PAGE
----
How to Blog Using WordPress

How to Blog Using WordPress

WordPress.com is an open source, content management system with free blog templates. Setting up a simple blog is easy. For the novice, the terminology may be off-putting. Fortunately, WordPress.com helps you learn as you go, and the abundance of available information, both on and off the site, will help all newcomers. Expect to practice trial and error throughout the process. That’s not a bad thing because experimenting can help to create a truly unique blog.

WordPress.com will publish a blog at no charge; however, it can only accommodate 35 readers, which is sufficient for most. More storage is available for purchase at reasonable prices. Note that if you use wordpress from wordpress.org you will need to buy hosting from another company

Terms to Know

Dashboard

This is the screen where you will add posts, check stats and control the appearance of the blog. Just as a driver uses the dashboard to control a vehicle, a blogger uses the WordPress.com dashboard to control any content, graphics and tools that appear on the published blog.

Widgets

These are special features that add to a blog’s usefulness; for instance, blog stats, a calendar and a category menu. Find the Widgets button under Appearance and drag and drop into the template—see next definition. Click on the one you want to add, hold the mouse down while you drag the widget into the section for widgets.

Drag and drop

WordPress.com uses drag and drop in the dashboard to set up widgets. Click on what you want to move but do not release the mouse button, continue holding the button while you drag the item to the new location, then release the mouse button. If you should want to remove the item, drag and drop works in reverse as well.

Theme

Remember that themes are easy to change even after the blog is published. The theme controls the appearance of the content including column formats, colors and widgets. Themes are easily formatted using the Theme Options button. On the dashboard screen, find the Appearance button in the left navigation bar, click on it, and you’ll see the button in the list. Here you can set up the format for columns, sidebars and footers.

Tags

Tags are connected to individual posts to help readers find content. They aren’t necessary, but they do help with increasing blog traffic.

First Steps

1. Decide on the blog’s subject. Some successful blogs simply promise to share the author’s thoughts or interests without a central topic. The more specific the subject, the easier it is for the reader.

2. Determine who will be the audience for the blog. Will it target the public, or will it attract collectors interested in Victorian buttons or some other specialty?

3. Decide on a specific purpose for the blog. Are you hoping to share what you know about a topic and exchange ideas, or will the blog mainly act as a newsletter for a select group?

4. Go to WordPress.com and click on the Sign up Now button to get to the 10-step walkthrough. Each step has screen shots to clarify the process, along with detailed instructions. You will need to submit an e-mail address to set up the blog account, fill in a profile, and then choose a theme — that’s the fun part.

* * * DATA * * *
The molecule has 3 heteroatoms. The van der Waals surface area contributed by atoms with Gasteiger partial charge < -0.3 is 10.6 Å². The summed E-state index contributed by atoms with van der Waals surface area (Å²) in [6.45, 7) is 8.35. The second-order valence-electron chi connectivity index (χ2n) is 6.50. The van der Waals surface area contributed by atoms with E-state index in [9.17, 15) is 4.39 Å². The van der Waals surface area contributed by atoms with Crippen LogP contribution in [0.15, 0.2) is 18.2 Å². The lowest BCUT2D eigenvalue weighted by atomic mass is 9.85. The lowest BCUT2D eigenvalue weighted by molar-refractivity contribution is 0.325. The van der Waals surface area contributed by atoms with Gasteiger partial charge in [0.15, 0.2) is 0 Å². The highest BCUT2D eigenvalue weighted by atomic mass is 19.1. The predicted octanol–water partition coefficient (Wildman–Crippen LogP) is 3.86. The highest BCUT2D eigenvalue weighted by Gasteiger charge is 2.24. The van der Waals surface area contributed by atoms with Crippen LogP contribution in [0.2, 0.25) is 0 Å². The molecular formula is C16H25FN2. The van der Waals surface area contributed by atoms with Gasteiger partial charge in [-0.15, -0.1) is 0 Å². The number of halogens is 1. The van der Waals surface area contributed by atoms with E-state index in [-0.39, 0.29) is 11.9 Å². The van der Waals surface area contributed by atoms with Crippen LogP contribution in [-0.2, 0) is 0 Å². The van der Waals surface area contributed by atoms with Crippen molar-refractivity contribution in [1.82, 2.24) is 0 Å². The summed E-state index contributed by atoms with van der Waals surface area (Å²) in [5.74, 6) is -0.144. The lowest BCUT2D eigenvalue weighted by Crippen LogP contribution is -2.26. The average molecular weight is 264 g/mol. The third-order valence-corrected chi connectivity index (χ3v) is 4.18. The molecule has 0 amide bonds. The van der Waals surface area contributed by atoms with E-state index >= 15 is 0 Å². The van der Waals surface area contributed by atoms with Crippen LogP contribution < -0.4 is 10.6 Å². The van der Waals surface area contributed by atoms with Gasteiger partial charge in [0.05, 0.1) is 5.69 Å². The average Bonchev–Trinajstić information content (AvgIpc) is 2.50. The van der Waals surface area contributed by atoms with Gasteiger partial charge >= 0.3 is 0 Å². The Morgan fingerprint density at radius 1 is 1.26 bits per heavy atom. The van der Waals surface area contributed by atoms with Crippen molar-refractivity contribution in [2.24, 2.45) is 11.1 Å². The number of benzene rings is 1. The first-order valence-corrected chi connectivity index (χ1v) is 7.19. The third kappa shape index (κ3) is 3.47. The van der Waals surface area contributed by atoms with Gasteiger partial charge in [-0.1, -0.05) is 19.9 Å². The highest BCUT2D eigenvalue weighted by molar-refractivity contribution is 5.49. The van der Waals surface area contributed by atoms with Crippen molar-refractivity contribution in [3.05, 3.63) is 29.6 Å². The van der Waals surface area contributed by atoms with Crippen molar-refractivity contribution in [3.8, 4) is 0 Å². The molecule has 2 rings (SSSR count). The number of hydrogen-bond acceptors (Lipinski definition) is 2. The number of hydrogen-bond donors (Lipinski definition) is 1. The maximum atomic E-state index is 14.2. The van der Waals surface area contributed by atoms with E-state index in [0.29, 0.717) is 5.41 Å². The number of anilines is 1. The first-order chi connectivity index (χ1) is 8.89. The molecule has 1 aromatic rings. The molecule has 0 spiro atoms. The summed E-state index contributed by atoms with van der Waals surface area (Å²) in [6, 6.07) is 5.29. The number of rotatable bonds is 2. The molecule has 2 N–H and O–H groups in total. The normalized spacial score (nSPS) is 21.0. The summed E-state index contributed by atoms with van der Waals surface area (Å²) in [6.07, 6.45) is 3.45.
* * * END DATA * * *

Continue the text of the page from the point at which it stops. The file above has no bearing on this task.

5. Start posting.

Attracting Readers to the Blog

Topics:
Share knowledge, teach something, invite conversations or start a photo journal. Explore other blogs for ideas, but don’t duplicate anything.

Update Often:
Submitting new posts daily is the best bet for maximum traffic. If that’s impossible, make sure to at least post regularly.

Visuals:
Use photos, drawings, and videos to add interest to the blog and to illustrate post content. WordPress.com uses icons right above the text input box for adding graphics to posts. You Tube provides coding to copy and paste to the blog post. Be aware of any copyrights when using outside media or content.

Fonts:
Change up the fonts. Make one post italicized and another one bold. Unfortunately, those are the only variations available unless you subscribe to Typekit, which is easy to access through the dashboard.

Comments and Subscriptions:
Include the subscription widget and allow comments. Responding to all comments keeps the readers coming back. Eventually, the comments and responses will grow into a subscribing reader community.

Tags:
Add tags to each post to make it easier for readers to find the article. Specific labeling such as button-collecting, fast cars or green pencils gets better results.

Polls:
Another way to get the audience involved is with polls. Adding a poll is as simple as clicking on polls in the sidebar and then clicking Add New to create a voting poll.

If you prefer to test drive your blog in private, you don’t have to make it public. When you are ready to share, the dashboard is the place to start. Click on Users in the navigation bar to add users. You don’t even have to allow any users until you build up the site. That way, you can practice adding media, posts and widgets without the whole world watching.

Finally, be sure to check the WordPress.com Weblog to keep up with the latest ideas and suggestions. There is also an extensive forum of users willing to help with problems or ideas.

About the Author:
Zac Kenni is a business developer and a senior writer from a trusted hosting reviews company. Webhostingsearch.com, a leading provider of good quality webhosting reviews and web development resource. Lists and rates hosting services through a collaboration of thorough research and data analysis, performance and user feedback.